|1960's or so|
Here is a Bio of Fred, From the Washington Rural Heritage Website:
"Fred L. Breckon was born on August 27, 1883 in Altamont, South Dakota Territory, but lived most of his young life in Salt Lake City, Utah where he attended the public schools. In 1902, he served with the National Guard and the Utah Light Artillery. While living in Salt Lake City, he married Edith Christy in 1912. Fred was a land surveyor and civil engineer beginning his career with the Utah Copper Company. He later moved to Idaho taking a variety of engineering and surveying positions. The family moved to Ellensburg, Washington in 1924 where he was employed by the Bureau of Reclamation conducting surveys for the High Line Irrigation Canal. In 1931, Fred became the City of Ellensburg city engineer from which he retired in 1946. He was a member of the First Christian Church and a 50-year member of the Masonic Lodge. He became interested in photography in 1906, and he continued throughout the rest of his life photographing people and places. Fred died in Ellensburg on March 2, 1971 at the age of 87 years. The Breckon Family donated thirteen albums of Fred Breckon’s unique Ellensburg and Kittitas Valley photographs to the Ellensburg Public Library in 1979."
|on the left, I think. 1900s or so|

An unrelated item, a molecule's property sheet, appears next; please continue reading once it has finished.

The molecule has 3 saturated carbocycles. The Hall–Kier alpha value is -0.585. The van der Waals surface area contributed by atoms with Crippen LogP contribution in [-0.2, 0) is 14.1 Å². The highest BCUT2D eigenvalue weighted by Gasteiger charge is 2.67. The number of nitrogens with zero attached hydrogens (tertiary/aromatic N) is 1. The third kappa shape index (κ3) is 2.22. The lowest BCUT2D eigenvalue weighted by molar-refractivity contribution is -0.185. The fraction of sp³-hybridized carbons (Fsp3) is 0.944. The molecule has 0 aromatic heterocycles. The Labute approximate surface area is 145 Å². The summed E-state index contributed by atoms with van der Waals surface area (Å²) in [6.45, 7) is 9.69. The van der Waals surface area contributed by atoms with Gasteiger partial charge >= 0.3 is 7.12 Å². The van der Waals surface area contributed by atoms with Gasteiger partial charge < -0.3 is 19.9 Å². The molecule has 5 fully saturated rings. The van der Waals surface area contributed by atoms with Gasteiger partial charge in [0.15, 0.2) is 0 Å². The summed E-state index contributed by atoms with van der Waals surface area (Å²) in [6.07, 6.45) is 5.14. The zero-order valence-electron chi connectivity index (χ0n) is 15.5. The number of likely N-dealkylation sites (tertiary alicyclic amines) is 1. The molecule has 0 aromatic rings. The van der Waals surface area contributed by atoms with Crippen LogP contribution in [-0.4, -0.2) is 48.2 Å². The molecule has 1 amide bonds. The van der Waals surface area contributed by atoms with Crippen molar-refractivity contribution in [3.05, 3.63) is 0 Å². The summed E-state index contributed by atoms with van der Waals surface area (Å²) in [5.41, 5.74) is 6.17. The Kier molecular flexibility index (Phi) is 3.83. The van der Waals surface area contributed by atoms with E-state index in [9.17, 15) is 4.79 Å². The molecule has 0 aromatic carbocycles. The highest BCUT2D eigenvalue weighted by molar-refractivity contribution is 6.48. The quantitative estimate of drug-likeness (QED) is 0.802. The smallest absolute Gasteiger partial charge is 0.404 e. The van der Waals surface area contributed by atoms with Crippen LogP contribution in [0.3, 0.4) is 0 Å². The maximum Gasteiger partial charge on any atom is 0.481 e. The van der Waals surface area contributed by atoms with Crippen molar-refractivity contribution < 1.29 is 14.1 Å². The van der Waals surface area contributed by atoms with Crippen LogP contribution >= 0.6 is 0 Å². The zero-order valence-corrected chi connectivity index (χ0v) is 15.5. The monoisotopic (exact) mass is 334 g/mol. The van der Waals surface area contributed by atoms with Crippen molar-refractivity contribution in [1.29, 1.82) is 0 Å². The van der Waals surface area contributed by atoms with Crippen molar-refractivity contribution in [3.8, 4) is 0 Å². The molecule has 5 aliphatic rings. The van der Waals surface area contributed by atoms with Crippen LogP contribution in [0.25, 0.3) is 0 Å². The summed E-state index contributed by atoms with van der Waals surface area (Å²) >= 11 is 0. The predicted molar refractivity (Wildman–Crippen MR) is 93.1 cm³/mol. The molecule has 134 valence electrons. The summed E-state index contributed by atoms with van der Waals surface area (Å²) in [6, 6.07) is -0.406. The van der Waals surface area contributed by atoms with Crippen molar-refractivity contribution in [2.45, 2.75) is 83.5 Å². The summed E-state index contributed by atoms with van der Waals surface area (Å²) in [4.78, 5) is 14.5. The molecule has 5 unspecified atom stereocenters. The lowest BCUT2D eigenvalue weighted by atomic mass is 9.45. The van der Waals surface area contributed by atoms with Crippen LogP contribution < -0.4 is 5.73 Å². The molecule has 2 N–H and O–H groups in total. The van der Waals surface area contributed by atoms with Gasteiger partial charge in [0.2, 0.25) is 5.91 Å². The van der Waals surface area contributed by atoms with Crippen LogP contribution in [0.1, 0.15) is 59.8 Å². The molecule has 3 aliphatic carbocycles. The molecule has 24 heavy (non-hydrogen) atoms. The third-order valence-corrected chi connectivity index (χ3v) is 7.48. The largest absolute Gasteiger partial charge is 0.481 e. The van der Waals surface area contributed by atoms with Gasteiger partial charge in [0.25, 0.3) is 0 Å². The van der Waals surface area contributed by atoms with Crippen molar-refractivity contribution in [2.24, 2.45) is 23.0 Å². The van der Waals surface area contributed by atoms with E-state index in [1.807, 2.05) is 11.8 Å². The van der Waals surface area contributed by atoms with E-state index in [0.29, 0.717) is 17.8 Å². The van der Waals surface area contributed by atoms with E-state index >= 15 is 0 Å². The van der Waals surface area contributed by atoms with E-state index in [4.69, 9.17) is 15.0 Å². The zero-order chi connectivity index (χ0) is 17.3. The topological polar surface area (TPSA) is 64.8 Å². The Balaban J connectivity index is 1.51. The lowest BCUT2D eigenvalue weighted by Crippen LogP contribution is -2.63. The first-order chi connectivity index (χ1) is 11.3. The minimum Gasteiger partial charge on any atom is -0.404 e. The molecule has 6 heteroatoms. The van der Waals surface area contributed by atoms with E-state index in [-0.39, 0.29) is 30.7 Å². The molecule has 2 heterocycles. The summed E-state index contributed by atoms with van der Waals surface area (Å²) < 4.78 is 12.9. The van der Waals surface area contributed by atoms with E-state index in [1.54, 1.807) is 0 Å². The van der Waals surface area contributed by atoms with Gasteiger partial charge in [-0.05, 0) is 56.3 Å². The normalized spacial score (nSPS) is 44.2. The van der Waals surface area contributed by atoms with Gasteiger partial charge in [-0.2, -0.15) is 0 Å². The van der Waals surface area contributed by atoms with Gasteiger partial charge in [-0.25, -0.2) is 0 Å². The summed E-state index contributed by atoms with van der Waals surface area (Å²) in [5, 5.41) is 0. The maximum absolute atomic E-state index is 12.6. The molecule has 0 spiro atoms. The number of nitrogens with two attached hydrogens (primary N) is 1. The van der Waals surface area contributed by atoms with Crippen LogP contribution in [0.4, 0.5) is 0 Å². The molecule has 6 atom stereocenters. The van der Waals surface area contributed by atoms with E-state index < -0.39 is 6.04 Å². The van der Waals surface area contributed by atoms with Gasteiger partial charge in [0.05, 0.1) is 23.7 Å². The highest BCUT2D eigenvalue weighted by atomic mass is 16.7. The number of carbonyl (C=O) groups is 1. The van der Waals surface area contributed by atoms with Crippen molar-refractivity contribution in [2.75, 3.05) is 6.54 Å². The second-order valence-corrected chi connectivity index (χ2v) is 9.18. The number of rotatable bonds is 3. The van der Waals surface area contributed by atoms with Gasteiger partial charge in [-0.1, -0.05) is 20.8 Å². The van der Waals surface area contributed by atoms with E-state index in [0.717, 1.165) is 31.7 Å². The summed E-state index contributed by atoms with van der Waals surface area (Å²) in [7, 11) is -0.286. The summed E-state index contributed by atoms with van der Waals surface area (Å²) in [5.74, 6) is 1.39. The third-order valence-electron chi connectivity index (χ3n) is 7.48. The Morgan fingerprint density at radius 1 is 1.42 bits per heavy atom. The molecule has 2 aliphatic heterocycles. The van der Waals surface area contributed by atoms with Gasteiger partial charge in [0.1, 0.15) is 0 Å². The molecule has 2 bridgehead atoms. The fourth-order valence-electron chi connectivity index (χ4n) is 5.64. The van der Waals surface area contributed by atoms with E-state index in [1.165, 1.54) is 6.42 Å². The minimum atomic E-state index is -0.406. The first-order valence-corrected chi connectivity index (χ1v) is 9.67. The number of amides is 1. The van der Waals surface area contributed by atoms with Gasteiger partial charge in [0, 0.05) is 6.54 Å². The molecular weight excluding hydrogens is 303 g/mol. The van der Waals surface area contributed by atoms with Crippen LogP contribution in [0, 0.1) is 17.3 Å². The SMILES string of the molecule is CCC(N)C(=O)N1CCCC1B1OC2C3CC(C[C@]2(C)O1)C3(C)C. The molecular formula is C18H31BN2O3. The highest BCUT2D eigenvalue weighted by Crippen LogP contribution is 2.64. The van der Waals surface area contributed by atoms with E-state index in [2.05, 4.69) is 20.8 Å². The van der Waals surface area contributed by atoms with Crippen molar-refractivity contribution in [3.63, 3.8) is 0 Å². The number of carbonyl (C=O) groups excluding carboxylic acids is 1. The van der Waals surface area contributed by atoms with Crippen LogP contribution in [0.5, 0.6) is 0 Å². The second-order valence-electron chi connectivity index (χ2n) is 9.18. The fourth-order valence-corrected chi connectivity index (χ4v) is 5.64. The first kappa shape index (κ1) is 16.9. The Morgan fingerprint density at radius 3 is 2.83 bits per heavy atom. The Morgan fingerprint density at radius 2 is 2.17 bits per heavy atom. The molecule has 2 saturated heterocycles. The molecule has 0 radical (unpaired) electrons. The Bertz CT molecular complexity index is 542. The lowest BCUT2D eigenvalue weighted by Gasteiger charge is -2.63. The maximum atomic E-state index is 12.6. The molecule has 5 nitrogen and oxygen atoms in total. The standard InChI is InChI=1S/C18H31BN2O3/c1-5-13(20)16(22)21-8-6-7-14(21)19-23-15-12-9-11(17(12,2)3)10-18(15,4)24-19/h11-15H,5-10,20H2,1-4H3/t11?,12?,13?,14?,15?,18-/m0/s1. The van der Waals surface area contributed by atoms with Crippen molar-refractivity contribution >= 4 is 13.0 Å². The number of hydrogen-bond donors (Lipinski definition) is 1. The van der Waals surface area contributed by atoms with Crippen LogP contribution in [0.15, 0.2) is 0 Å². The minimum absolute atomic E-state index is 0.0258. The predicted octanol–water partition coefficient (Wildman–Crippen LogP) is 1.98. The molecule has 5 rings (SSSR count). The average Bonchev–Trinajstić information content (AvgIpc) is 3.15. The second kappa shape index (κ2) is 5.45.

We had known that Fred had a substantial collection of local photos and we were interested in this project. (link to daily record article.)
Then one night in 2014 Bob Johnson didn't make it to the Lodge meeting. This was problematic because Bob had always put out the Tyler's register - and probably had for 50 or so years. No one else seems to know where it was. During the search we discovered a photo album - seemingly from the 1960's - that had a huge collection of photos with the names and offices of members.
|Most, but not all, of the pictures on this blog came from this book|
What a jewel. This photo album had many pictures that were available on the library website and many that weren't. This gave a huge jump-start to the project. For which we are grateful. These pictures also show the members of the Lodge in their everyday-about-town or work settings. This really adds to the feel of history. It would not be nearly so interesting if everyone was in a top hat and collar holding a gavel. It also adds a feel that this Lodge is a reflection of the community an made up of men of all walks of life meeting as equals.
|1940s - maybe|